By 5:30 p.m. Sunday, they had run out of T-shirts and closed up shop for the night, although there were still plenty of signs to pass out to teachers and their supporters if and when they hit the picket lines Monday morning. If it does, teachers have been asked to show up at their schools at 6:30 a.m. Monday to picket.
The union also planned a 3:30 p.m. rally on Monday outside Chicago Public Schools headquarters, at 125 S. Clark St.
Principals and administrators have been prepping their schools and stocking up on supplies in case of a strike. Non-union CPS staffers will be supervising at the so-called “Children First” sites.
Dr. Tatia Beckwith, principal of William H. Ray Elementary School, said, in the event of a strike, each school open for activities is not to have more than 25 children per adult.
“We’ll have activity leaders that will take them to different rooms in the school, for different activities,” she said. “We will have art supplies. We have plenty of books for reading. We have some videos. We have centers set up in the rooms, for different kinds of play – a lot of board games, cards, those types of things.”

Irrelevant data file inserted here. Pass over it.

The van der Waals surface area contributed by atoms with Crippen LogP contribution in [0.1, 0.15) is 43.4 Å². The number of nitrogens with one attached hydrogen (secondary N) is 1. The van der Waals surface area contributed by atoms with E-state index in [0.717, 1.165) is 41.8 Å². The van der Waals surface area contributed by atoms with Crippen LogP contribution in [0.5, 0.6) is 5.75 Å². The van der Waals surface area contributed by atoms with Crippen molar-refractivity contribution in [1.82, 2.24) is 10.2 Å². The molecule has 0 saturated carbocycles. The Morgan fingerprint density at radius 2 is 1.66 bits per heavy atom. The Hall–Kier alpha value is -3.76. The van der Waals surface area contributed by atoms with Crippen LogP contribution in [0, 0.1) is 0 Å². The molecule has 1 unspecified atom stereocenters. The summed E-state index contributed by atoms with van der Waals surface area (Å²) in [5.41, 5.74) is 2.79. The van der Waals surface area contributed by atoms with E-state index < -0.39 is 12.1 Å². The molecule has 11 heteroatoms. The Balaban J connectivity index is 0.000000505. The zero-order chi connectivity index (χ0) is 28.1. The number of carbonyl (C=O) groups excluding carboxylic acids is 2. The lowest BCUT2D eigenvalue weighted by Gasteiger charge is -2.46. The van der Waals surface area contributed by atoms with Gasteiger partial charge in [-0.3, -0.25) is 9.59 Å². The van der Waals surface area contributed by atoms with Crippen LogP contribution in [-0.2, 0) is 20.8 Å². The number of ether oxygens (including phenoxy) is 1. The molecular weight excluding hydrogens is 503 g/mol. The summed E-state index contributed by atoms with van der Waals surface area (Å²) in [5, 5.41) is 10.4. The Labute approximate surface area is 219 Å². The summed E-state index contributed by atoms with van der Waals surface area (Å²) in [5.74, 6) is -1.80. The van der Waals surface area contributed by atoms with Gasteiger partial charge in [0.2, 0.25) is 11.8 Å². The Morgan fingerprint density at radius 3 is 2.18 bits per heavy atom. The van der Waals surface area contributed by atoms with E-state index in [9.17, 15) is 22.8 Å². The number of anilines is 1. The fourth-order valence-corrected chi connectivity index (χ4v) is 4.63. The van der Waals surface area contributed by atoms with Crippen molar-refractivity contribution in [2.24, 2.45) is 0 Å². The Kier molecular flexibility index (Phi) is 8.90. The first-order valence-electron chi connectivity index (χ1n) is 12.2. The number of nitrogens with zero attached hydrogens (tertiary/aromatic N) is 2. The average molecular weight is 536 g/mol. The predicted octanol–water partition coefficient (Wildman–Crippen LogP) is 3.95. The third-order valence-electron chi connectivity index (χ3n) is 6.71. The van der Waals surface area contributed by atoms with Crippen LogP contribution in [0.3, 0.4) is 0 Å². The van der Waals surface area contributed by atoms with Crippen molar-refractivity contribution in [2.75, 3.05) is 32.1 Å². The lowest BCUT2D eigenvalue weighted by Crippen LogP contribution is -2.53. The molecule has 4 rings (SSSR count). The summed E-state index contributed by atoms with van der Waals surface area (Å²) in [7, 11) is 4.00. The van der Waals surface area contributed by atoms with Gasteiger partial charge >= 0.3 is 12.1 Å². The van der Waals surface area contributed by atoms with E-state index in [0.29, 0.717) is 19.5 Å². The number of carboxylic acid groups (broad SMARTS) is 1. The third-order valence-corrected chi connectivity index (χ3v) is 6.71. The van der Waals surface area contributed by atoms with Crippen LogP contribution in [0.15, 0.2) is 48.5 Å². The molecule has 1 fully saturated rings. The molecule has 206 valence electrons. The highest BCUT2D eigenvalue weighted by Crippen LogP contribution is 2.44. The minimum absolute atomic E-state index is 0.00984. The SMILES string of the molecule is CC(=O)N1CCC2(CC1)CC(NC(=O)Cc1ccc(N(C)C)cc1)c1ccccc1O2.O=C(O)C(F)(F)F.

Police Supt. Garry McCarthy said the Police Department has been planning for weeks for a possible strike. He said the department’s plans include three areas: providing security at school sites and other locations open for activities for students during the strike; providing security at any teacher protests; and deploying extra officers in uniform to ensure safety for children who are not in school.
“We’re emptying out our offices. We’re taking out officers who are on administrative duties, we’re shutting down administrative duties, we’re putting those officers on the street to deal with potential protests at various locations throughout the city,” he said.
The department is also deploying officers to all 144 public school locations where students will be able to take part in activities provided by the district during the strike.
The superintendent also said tactical officers, who typically dress in plain clothes, will be deployed in uniform and work longer hours “to ensure that we provide enough deployment throughout the city, where children may not be in school, and might be on the streets.